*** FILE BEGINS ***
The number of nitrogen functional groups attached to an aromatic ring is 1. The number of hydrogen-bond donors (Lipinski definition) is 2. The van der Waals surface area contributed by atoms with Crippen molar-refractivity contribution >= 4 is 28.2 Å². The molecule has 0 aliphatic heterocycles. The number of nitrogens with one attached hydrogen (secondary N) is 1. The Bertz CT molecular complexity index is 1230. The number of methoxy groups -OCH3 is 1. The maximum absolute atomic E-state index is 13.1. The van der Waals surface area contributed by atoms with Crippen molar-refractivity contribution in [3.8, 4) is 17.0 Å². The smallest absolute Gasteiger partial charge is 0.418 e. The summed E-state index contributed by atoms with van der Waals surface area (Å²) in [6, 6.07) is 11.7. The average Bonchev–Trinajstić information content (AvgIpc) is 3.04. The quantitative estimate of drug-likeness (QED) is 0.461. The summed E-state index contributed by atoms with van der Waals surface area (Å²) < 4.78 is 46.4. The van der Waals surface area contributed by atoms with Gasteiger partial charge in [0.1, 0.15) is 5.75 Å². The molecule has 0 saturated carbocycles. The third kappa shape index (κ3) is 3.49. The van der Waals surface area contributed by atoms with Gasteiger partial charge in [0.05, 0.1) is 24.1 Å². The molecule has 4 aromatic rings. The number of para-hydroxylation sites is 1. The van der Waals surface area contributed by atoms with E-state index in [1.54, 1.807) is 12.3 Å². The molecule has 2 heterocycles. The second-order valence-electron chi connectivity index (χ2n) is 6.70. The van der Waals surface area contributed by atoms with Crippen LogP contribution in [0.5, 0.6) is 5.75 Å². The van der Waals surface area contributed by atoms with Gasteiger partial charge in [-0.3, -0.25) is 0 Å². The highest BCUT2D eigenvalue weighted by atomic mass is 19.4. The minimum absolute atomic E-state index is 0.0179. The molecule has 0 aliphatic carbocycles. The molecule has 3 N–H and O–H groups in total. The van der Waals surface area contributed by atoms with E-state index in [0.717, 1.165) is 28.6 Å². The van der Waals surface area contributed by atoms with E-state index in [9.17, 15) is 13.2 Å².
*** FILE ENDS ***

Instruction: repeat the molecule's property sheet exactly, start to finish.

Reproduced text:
The number of nitrogen functional groups attached to an aromatic ring is 1. The number of hydrogen-bond donors (Lipinski definition) is 2. The van der Waals surface area contributed by atoms with Crippen molar-refractivity contribution >= 4 is 28.2 Å². The molecule has 0 aliphatic heterocycles. The number of nitrogens with one attached hydrogen (secondary N) is 1. The Bertz CT molecular complexity index is 1230. The number of methoxy groups -OCH3 is 1. The maximum absolute atomic E-state index is 13.1. The van der Waals surface area contributed by atoms with Crippen molar-refractivity contribution in [3.8, 4) is 17.0 Å². The smallest absolute Gasteiger partial charge is 0.418 e. The summed E-state index contributed by atoms with van der Waals surface area (Å²) in [6, 6.07) is 11.7. The average Bonchev–Trinajstić information content (AvgIpc) is 3.04. The quantitative estimate of drug-likeness (QED) is 0.461. The summed E-state index contributed by atoms with van der Waals surface area (Å²) < 4.78 is 46.4. The van der Waals surface area contributed by atoms with Gasteiger partial charge in [0.1, 0.15) is 5.75 Å². The molecule has 0 saturated carbocycles. The third kappa shape index (κ3) is 3.49. The van der Waals surface area contributed by atoms with Gasteiger partial charge in [0.05, 0.1) is 24.1 Å². The molecule has 4 aromatic rings. The number of para-hydroxylation sites is 1. The van der Waals surface area contributed by atoms with E-state index in [1.54, 1.807) is 12.3 Å². The molecule has 2 heterocycles. The second-order valence-electron chi connectivity index (χ2n) is 6.70. The van der Waals surface area contributed by atoms with Crippen LogP contribution in [0.5, 0.6) is 5.75 Å². The van der Waals surface area contributed by atoms with Gasteiger partial charge in [-0.3, -0.25) is 0 Å². The highest BCUT2D eigenvalue weighted by atomic mass is 19.4. The minimum absolute atomic E-state index is 0.0179. The molecule has 0 aliphatic carbocycles. The molecule has 3 N–H and O–H groups in total. The van der Waals surface area contributed by atoms with E-state index in [0.717, 1.165) is 28.6 Å². The van der Waals surface area contributed by atoms with E-state index in [9.17, 15) is 13.2 Å².